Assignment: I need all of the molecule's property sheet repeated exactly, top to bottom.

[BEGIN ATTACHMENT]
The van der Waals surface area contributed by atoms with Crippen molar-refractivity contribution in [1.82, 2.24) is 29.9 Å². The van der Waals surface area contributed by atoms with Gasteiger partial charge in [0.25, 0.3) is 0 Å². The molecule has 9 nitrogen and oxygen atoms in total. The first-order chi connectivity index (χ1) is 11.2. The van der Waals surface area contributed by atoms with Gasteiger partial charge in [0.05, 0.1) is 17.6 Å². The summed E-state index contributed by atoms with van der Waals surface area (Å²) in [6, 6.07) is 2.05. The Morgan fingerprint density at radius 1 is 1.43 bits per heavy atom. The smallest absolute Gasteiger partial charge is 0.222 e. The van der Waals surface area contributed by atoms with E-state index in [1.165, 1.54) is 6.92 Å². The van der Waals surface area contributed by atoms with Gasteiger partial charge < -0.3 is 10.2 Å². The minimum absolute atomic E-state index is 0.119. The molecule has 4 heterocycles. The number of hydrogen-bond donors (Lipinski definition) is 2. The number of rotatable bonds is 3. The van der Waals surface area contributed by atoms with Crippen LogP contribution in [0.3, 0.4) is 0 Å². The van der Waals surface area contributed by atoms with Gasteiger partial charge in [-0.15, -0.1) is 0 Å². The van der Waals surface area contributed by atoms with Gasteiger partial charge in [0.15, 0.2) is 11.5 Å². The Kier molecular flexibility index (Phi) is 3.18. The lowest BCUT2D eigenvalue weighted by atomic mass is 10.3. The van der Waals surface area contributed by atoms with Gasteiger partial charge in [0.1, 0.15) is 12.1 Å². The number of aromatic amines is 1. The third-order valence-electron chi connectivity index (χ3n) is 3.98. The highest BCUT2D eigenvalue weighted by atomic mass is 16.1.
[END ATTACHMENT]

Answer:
The van der Waals surface area contributed by atoms with Crippen molar-refractivity contribution in [1.82, 2.24) is 29.9 Å². The van der Waals surface area contributed by atoms with Gasteiger partial charge in [0.25, 0.3) is 0 Å². The molecule has 9 nitrogen and oxygen atoms in total. The first-order chi connectivity index (χ1) is 11.2. The van der Waals surface area contributed by atoms with Gasteiger partial charge in [0.05, 0.1) is 17.6 Å². The summed E-state index contributed by atoms with van der Waals surface area (Å²) in [6, 6.07) is 2.05. The Morgan fingerprint density at radius 1 is 1.43 bits per heavy atom. The smallest absolute Gasteiger partial charge is 0.222 e. The van der Waals surface area contributed by atoms with E-state index in [1.165, 1.54) is 6.92 Å². The van der Waals surface area contributed by atoms with Gasteiger partial charge < -0.3 is 10.2 Å². The minimum absolute atomic E-state index is 0.119. The molecule has 4 heterocycles. The number of hydrogen-bond donors (Lipinski definition) is 2. The number of rotatable bonds is 3. The van der Waals surface area contributed by atoms with Crippen LogP contribution in [0.3, 0.4) is 0 Å². The van der Waals surface area contributed by atoms with Gasteiger partial charge in [-0.15, -0.1) is 0 Å². The van der Waals surface area contributed by atoms with Gasteiger partial charge in [0.15, 0.2) is 11.5 Å². The Kier molecular flexibility index (Phi) is 3.18. The lowest BCUT2D eigenvalue weighted by atomic mass is 10.3. The van der Waals surface area contributed by atoms with Gasteiger partial charge in [0.1, 0.15) is 12.1 Å². The number of aromatic amines is 1. The third-order valence-electron chi connectivity index (χ3n) is 3.98. The highest BCUT2D eigenvalue weighted by atomic mass is 16.1.